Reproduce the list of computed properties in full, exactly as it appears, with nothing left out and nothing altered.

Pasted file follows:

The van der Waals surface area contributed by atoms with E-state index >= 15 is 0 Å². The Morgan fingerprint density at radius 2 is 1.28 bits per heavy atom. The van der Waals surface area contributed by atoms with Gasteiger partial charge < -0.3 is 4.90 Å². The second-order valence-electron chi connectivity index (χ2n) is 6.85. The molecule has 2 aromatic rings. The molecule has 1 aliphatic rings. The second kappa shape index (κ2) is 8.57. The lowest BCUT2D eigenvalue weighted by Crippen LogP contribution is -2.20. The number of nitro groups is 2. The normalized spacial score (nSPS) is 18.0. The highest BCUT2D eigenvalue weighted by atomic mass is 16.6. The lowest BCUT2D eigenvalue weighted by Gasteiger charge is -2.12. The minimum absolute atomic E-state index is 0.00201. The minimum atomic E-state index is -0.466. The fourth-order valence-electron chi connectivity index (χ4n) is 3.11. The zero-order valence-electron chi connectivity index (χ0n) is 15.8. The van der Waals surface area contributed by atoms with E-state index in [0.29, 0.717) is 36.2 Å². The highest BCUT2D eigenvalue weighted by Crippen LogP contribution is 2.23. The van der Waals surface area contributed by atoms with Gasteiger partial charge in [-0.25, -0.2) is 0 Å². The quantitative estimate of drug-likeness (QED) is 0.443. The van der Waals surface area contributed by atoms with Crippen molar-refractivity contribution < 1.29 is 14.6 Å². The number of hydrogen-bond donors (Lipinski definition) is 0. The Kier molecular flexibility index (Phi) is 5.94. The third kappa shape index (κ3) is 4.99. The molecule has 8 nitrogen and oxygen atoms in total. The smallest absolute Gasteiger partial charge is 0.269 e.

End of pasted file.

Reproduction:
The van der Waals surface area contributed by atoms with E-state index >= 15 is 0 Å². The Morgan fingerprint density at radius 2 is 1.28 bits per heavy atom. The van der Waals surface area contributed by atoms with Gasteiger partial charge < -0.3 is 4.90 Å². The second-order valence-electron chi connectivity index (χ2n) is 6.85. The molecule has 2 aromatic rings. The molecule has 1 aliphatic rings. The second kappa shape index (κ2) is 8.57. The lowest BCUT2D eigenvalue weighted by Crippen LogP contribution is -2.20. The number of nitro groups is 2. The normalized spacial score (nSPS) is 18.0. The highest BCUT2D eigenvalue weighted by atomic mass is 16.6. The lowest BCUT2D eigenvalue weighted by Gasteiger charge is -2.12. The minimum absolute atomic E-state index is 0.00201. The minimum atomic E-state index is -0.466. The fourth-order valence-electron chi connectivity index (χ4n) is 3.11. The zero-order valence-electron chi connectivity index (χ0n) is 15.8. The van der Waals surface area contributed by atoms with E-state index in [0.29, 0.717) is 36.2 Å². The highest BCUT2D eigenvalue weighted by Crippen LogP contribution is 2.23. The van der Waals surface area contributed by atoms with Gasteiger partial charge in [-0.25, -0.2) is 0 Å². The quantitative estimate of drug-likeness (QED) is 0.443. The van der Waals surface area contributed by atoms with Crippen molar-refractivity contribution < 1.29 is 14.6 Å². The number of hydrogen-bond donors (Lipinski definition) is 0. The Kier molecular flexibility index (Phi) is 5.94. The third kappa shape index (κ3) is 4.99. The molecule has 8 nitrogen and oxygen atoms in total. The smallest absolute Gasteiger partial charge is 0.269 e.